Archaic Bronze Statuette of a Sphinx
Period: Archaic Greek (Corinth, Sicyon ?), middle of the 6th Century B.C.
Dimensions: Height: 6.9 cm
Price: CHF 49000
Ex-G. Mc Kinley Collection, London and New York; Bonham’s Antiquities, April 2004, nbr. 55.
The surface of this solid cast statuette, covered with a dark brown-black patina, is in good condition.
The Sphinx is represented in the usual manner, with the legs, tail and body of a winged lioness and a young female head with delicate and finely detailed features. Her hair, dressed in wavy locks on the forehead, descends low on the neck, where the braids and the beads form a sort of mat with rounded contours. She wears a flared and low polos on her head. The monster, whose forelegs are partially lost, is represented crouching. Her hind legs are bent and rest firmly on the ground, while the forelegs are extended. The body is shown in profile to the right, but the head, turned to the same side, is seen full face. The spreaded wings, whose attachments at shoulders level are clearly visible, surmount the back; their shape, with a curved tip, recalls that of a comma. Despite the miniature size of this statuette, many anatomical details, incised after cooling or molded in the clay or wax original, emphasize the body of the Sphinx.
From a typological point of view, this example – which has good parallels coming from different regions of the Hellenic world – belongs to the series of the crouched Sphinx wearing a polos attested in ancient iconography, mostly through the Attic stone funerary monuments. Such bronze statuettes probably served as ornaments, especially for containers (kraters or basins) or for bronze tripods. Stylistically, the precise and elegant shapes, but at the same time schematic and structured, are distinctive of a Peloponnesian workshop, perhaps in Corinth or in Sicyon. Like other hybrids beings of Greek mythology, the Sphinx acquires her canonical female and winged structure from the archaic period on. An interpretation of the Eastern image, the Greek Sphinx keeps her decorative function, adorning the helmets (Athena Parthenos), the thrones (Zeus from Phidias, in Olympia), the fabrics, etc.; her presence on all sorts of numerous funerary monuments (statues, archaic steles crownings, sarcophagi, paintings on ceramics, etc.) confirms her eminently funeral and apotropaic function in the Greek and the Italic world, as a guardian and a protector of the tomb. In Rome, this monster, which keeps the aspect that classical Greek artists have given her, becomes a subsidiary pattern again while retaining her core functions: funeral (sarcophagi), ornamental (armored torsos, candelabra, tables, etc.) and narrative (paintings, mosaics telling the Oedipian episode).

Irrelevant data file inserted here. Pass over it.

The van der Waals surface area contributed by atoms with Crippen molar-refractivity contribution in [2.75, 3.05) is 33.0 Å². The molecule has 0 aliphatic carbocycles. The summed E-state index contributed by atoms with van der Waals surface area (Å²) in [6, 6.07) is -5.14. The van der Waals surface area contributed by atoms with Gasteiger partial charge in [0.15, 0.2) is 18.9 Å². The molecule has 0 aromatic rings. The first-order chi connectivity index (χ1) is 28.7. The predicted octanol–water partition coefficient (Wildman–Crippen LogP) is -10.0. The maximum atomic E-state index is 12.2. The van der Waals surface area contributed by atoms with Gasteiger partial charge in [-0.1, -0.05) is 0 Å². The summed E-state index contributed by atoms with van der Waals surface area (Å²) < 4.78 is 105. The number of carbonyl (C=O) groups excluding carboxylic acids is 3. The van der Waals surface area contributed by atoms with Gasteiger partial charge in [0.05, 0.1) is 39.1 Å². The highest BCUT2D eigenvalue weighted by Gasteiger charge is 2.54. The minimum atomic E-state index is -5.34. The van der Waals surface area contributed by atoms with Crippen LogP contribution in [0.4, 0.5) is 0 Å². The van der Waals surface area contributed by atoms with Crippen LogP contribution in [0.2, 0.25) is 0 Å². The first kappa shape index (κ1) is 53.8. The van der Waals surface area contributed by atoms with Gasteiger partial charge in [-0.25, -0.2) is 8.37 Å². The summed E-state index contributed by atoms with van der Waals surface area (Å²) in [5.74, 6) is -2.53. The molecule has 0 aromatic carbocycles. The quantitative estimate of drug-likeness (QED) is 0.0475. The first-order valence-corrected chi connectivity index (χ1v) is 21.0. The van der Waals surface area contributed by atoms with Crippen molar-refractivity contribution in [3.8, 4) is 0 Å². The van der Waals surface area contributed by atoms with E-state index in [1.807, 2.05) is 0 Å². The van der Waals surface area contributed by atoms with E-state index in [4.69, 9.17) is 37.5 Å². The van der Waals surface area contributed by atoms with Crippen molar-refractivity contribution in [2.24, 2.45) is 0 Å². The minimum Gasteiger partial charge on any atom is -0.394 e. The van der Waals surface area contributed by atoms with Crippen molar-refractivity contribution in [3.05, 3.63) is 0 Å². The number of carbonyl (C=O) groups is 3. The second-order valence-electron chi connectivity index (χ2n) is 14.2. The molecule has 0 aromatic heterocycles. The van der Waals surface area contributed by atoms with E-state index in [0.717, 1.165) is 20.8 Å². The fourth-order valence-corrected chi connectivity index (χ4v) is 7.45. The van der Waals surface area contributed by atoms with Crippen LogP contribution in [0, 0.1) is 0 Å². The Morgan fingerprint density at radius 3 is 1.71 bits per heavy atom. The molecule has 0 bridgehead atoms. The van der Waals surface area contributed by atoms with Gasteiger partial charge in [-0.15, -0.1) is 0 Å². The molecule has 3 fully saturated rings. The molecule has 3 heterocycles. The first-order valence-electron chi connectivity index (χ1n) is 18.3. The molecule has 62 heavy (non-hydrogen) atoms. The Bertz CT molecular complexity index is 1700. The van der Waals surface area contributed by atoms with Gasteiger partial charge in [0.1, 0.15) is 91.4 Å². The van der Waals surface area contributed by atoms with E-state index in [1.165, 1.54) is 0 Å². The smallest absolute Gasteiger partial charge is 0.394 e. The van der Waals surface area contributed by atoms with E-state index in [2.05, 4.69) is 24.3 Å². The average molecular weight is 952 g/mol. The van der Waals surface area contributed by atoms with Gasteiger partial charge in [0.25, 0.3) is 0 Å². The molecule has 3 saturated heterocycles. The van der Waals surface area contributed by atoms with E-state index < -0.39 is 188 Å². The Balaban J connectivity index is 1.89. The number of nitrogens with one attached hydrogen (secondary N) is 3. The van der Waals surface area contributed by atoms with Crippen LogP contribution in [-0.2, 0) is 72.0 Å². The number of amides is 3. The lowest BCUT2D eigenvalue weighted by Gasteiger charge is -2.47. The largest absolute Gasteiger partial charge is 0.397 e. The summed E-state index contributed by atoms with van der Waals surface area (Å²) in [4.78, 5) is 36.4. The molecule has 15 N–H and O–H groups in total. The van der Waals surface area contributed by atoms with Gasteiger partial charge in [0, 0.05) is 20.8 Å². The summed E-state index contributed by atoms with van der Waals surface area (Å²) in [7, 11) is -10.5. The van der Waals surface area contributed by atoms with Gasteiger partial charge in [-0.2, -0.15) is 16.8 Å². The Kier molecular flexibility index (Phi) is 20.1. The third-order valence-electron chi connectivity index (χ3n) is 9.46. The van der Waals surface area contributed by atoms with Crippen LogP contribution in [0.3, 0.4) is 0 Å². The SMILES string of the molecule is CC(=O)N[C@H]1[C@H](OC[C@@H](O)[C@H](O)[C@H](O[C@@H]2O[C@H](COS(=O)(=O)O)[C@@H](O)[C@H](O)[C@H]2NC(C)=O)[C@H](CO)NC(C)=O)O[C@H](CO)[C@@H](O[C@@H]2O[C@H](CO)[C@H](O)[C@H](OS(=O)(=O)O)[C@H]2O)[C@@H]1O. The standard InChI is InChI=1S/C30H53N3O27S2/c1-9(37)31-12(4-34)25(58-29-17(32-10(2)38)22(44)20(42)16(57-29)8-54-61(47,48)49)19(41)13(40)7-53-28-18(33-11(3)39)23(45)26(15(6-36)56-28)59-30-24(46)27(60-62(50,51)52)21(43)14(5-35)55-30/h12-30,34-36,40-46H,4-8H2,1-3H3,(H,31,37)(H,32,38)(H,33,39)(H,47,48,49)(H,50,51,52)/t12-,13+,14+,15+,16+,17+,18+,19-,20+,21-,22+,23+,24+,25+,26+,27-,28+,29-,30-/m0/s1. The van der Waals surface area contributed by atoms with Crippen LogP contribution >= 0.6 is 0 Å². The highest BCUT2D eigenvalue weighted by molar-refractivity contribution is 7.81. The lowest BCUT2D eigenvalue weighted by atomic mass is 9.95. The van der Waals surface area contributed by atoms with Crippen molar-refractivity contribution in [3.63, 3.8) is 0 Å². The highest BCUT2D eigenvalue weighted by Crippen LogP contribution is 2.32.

In ancient mythology, the only story where this figure plays a leading role is the one taking place near Thebes: after the correct answer of Oedipus to the riddle posed by the Sphinx, the monster, which had before devoured all the other unfortunate candidates, throws herself from her high rock and dies. Many moments of this episode are included in Greek imagery (especially by Attic craftsmen), not only in vase painting but also in sculpture (see, for example, the Phidias group).
DEMISCH H., Die Sphinx, Geschichte ihrer Darstellung von den Anfangen bis zur Gegenwart, Stuttgart, 1977, pp. 76-116.
Lexicon Iconographicum Mythologiae Classicae (LIMC) VIII suppl., Zurich- Munich, 1997, p. 1150ff., s.v. Sphinx.
MITTEN D.G. and al., Master Bronzes from Classical World, Mainz / Rhine, 1967